The first Judgment of Paris, held in 1976, sent shockwaves through the wine world when nine French wine experts declared through a blind tasting that wines from California were as good as, or better than, the best of the wines from French vineyards. Such was the standard of the California wines that some judges professed to be unable even to discern which wines were French and which American.
This event will be commemorated with a celebratory recreation today, as The Tasting that Changed the Wine World: “The Judgment of Paris” 30th Anniversary when two panels of wine aficionados will gather simultaneously—one at COPIA in California’s renowned Napa Valley, the other at Berry Bros. & Rudd in London.
The nine California panelists will include Dan Berger, Anthony Dias Blue, Stephen Brook, Wilfred Jaeger, Peter Marks MW, Paul Roberts MS, Andrea Immer Robinson MS, Jean-Michel Valette MW and Christian Vanneque, one of the original judges from the 1976 tasting. Patricia Gastaud-Gallagher will serve as the USA Panel Chair. Special guest George Taber, author of Judgment of Paris: California vs. France and the 1976 Paris Tasting that Revolutionized Wine, will also be in attendance.
The pre-eminent European contingent includes France’s Michel Bettane, Britain’s Michael Broadbent MW, Michel Dovaz, Hugh Johnson, Matthew Jukes, Jane MacQuitty, Jasper Morris MW, Jancis Robinson OBE MW and Brian St. Pierre will congregate at Berry Bros. & Rudd. Steven Spurrier will serve as the UK Panel Chair.
The panelists will simultaneously swirl, sniff, sip and spit their way through a blind tasting of the original reds sampled at the legendary tasting in Paris, then work their way through a comparative tasting of younger vintages of red and white wines from the same and similar estates. The results will be simultaneously announced at a luncheon at COPIA and a dinner at Berry Bros. & Rudd.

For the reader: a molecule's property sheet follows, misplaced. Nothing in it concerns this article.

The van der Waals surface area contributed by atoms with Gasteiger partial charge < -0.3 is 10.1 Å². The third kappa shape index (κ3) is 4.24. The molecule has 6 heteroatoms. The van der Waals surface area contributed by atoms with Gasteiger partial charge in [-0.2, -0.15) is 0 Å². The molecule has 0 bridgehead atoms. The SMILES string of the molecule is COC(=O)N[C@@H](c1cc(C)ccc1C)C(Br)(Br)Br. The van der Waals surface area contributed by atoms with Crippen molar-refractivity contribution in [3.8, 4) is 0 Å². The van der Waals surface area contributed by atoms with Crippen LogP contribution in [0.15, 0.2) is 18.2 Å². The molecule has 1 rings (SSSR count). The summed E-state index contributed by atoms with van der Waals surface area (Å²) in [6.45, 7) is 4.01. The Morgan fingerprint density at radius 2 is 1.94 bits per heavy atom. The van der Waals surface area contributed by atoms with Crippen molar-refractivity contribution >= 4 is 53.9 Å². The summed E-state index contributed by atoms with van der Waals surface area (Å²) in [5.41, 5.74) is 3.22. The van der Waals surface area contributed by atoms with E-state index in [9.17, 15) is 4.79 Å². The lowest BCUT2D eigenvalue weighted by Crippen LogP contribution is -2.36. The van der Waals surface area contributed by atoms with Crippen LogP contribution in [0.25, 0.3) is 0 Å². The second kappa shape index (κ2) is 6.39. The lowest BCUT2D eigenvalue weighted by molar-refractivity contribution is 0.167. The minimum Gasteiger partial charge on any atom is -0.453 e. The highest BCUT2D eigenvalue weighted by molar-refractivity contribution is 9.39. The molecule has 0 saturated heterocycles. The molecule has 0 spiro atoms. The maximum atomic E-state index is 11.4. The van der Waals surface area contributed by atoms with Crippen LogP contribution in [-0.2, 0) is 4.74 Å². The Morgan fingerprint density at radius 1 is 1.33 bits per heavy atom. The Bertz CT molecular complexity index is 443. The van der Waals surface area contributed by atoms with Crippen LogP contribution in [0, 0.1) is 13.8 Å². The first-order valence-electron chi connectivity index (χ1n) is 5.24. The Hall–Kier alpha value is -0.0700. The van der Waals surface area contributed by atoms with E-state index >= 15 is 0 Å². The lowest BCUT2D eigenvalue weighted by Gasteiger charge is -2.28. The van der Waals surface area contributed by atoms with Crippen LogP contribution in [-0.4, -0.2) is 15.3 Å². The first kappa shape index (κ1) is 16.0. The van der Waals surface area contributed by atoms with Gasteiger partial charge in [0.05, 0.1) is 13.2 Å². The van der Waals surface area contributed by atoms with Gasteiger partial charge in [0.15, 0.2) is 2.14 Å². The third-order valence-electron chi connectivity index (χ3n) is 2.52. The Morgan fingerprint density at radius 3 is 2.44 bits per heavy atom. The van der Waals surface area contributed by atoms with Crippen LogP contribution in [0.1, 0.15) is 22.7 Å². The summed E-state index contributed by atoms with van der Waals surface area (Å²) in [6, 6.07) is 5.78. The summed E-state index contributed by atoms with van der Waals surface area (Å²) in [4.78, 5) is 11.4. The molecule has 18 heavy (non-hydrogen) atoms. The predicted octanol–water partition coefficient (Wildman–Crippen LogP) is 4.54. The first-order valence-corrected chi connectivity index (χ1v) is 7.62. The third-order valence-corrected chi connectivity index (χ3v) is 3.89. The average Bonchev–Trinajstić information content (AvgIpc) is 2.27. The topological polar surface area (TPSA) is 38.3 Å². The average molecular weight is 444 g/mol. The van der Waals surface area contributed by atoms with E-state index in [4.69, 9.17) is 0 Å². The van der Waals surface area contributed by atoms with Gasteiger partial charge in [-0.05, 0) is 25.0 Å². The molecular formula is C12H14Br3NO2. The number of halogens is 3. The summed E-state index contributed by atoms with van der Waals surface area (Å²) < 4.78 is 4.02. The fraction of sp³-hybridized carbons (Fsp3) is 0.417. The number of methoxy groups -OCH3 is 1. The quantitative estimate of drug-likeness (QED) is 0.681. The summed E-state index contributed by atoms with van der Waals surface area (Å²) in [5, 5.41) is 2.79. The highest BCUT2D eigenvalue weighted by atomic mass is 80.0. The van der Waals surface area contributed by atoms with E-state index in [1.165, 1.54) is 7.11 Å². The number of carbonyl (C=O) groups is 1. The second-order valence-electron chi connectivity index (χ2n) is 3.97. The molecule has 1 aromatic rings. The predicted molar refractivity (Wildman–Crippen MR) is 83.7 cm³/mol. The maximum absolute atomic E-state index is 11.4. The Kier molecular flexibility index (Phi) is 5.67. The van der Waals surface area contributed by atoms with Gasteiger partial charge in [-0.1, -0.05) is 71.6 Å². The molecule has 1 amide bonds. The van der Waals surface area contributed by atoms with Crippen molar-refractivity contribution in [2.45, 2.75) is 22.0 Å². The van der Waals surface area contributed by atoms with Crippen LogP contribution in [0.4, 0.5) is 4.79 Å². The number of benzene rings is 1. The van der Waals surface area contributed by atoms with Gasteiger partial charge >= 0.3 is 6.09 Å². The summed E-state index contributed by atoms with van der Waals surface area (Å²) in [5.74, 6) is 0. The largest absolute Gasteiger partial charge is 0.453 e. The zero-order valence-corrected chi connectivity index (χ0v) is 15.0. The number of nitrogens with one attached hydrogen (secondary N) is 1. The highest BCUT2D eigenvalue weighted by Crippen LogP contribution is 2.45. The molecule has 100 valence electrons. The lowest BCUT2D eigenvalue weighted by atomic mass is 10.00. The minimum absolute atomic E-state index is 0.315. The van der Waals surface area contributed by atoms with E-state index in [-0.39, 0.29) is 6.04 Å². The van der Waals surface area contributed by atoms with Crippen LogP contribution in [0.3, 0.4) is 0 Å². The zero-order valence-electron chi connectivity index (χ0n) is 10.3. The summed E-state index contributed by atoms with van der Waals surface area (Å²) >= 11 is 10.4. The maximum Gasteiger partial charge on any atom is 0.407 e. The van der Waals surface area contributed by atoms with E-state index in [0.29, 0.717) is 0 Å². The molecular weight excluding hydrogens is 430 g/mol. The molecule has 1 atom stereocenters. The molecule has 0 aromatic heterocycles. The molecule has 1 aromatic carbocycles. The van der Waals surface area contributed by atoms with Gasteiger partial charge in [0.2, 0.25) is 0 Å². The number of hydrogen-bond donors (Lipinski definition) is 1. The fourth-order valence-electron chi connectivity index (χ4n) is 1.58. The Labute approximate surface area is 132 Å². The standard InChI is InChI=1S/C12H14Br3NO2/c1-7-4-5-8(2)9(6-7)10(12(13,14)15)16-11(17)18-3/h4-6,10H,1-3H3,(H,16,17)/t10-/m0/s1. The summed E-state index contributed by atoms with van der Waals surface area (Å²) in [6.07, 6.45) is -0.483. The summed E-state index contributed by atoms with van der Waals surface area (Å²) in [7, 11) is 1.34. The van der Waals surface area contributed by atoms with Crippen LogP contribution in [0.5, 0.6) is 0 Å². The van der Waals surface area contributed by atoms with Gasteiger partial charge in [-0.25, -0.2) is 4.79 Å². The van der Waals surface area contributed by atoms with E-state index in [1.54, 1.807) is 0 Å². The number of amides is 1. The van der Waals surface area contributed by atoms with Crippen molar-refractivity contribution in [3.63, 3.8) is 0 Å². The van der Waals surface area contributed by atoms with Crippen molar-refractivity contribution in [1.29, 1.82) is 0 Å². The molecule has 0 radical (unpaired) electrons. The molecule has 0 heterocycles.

The First Flight will consist of the original Judgment of Paris wines, including six Cabernet Sauvignon from California: Clos du Val 1972, Freemark Abbey 1969, Heitz Martha’s Vineyard 1970, Mayacamas 1971, Ridge Monte Bello 1971 and Stag’s Leap Wine Cellars 1973; and four Bordeaux: Château Haut-Brion 1970, Château Léoville-Las-Cases 1971, Château Montrose 1970 and Château Mouton-Rothschild 1970.
California Chardonnay: Chateau Montelena 2003, Mount Eden 2002, Patz & Hall Hyde Vineyard 2004, Peter Michael Point Rouge 2003, Ramey Hyde Vineyard 2002 and Talley Rosemary’s Vineyard 2002.
White Burgundy: Bâtard Montrachet Grand Cru 2002, Louis Latour; Beaune Premier Cru Clos des Mouches 2002, Domaine Drouhin; Chassagne-Montrachet Premier Cru Les Caillerets 2002, Louis Jadot; Corton-Charlemagne Grand Cru 2003, Domaine Bonneau du Martray; Meursault Premier Cru Charmes 2002, Domaine Roulot; and Puligny-Montrachet Premier Cru Les Pucelles 2002, Domaine Laflaive.
Cabernet Sauvignon: Clos du Val Reserve 2000, Joseph Phelps Insignia 2002, Ridge Monte Bello 2000, Shafer Hillside Select 2001, Staglin Family Vineyard 2001 and Stag’s Leap Wine Cellars Cask 23 2001.
Red Bordeaux: Château Haut-Brion 2000, Château Latour 2000, Château Léoville-Las-Cases 2001, Château Margaux 2000, Château Montrose 2000 and Château Rausan-Ségla 2000.
British wine writer and author Steven Spurrier, who put on the original tasting in honour of the bicentennial of the American Revolution, said: “The results of the original tasting sent shock waves through the wine world and worked to change the perception of new world wines forever. These Californian upstarts completely surprised the French establishment, sparking off an exchange of ideas that has now created a golden age for wine drinkers across the globe.”
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